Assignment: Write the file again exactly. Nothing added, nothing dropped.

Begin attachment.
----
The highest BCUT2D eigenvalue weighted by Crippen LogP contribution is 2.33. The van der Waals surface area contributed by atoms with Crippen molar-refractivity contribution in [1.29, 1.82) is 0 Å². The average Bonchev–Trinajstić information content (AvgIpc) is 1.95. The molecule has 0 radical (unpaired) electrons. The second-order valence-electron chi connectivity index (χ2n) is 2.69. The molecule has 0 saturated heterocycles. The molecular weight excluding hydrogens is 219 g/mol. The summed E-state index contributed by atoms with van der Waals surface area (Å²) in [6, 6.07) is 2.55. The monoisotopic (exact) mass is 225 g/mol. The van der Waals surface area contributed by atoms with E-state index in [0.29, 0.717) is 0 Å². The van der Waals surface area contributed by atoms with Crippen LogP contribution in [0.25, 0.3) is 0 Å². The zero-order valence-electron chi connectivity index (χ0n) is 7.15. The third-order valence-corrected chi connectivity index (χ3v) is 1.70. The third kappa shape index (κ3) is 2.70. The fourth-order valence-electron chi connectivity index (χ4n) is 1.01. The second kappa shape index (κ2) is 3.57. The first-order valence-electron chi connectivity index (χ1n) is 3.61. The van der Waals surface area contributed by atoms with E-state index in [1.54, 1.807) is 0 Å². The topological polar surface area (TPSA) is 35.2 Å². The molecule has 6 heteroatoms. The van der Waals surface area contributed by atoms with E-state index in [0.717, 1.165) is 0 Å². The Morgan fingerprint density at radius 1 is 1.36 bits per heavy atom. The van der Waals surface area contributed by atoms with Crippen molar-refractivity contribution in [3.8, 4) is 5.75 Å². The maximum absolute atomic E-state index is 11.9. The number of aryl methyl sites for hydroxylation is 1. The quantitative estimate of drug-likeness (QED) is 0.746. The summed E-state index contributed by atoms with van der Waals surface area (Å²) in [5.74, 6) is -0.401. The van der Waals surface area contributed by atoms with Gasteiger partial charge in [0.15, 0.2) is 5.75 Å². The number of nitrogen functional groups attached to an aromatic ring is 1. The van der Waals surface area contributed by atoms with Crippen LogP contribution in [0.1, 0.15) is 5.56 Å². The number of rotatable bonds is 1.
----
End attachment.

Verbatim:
The highest BCUT2D eigenvalue weighted by Crippen LogP contribution is 2.33. The van der Waals surface area contributed by atoms with Crippen molar-refractivity contribution in [1.29, 1.82) is 0 Å². The average Bonchev–Trinajstić information content (AvgIpc) is 1.95. The molecule has 0 radical (unpaired) electrons. The second-order valence-electron chi connectivity index (χ2n) is 2.69. The molecule has 0 saturated heterocycles. The molecular weight excluding hydrogens is 219 g/mol. The summed E-state index contributed by atoms with van der Waals surface area (Å²) in [6, 6.07) is 2.55. The monoisotopic (exact) mass is 225 g/mol. The van der Waals surface area contributed by atoms with E-state index in [0.29, 0.717) is 0 Å². The van der Waals surface area contributed by atoms with Crippen LogP contribution in [0.25, 0.3) is 0 Å². The zero-order valence-electron chi connectivity index (χ0n) is 7.15. The third-order valence-corrected chi connectivity index (χ3v) is 1.70. The third kappa shape index (κ3) is 2.70. The fourth-order valence-electron chi connectivity index (χ4n) is 1.01. The second kappa shape index (κ2) is 3.57. The first-order valence-electron chi connectivity index (χ1n) is 3.61. The van der Waals surface area contributed by atoms with E-state index in [1.54, 1.807) is 0 Å². The topological polar surface area (TPSA) is 35.2 Å². The molecule has 6 heteroatoms. The van der Waals surface area contributed by atoms with E-state index in [0.717, 1.165) is 0 Å². The Morgan fingerprint density at radius 1 is 1.36 bits per heavy atom. The van der Waals surface area contributed by atoms with Crippen molar-refractivity contribution in [3.8, 4) is 5.75 Å². The maximum absolute atomic E-state index is 11.9. The number of aryl methyl sites for hydroxylation is 1. The quantitative estimate of drug-likeness (QED) is 0.746. The summed E-state index contributed by atoms with van der Waals surface area (Å²) in [5.74, 6) is -0.401. The van der Waals surface area contributed by atoms with Gasteiger partial charge in [0.15, 0.2) is 5.75 Å². The number of nitrogen functional groups attached to an aromatic ring is 1. The van der Waals surface area contributed by atoms with Crippen LogP contribution in [0.1, 0.15) is 5.56 Å². The number of rotatable bonds is 1.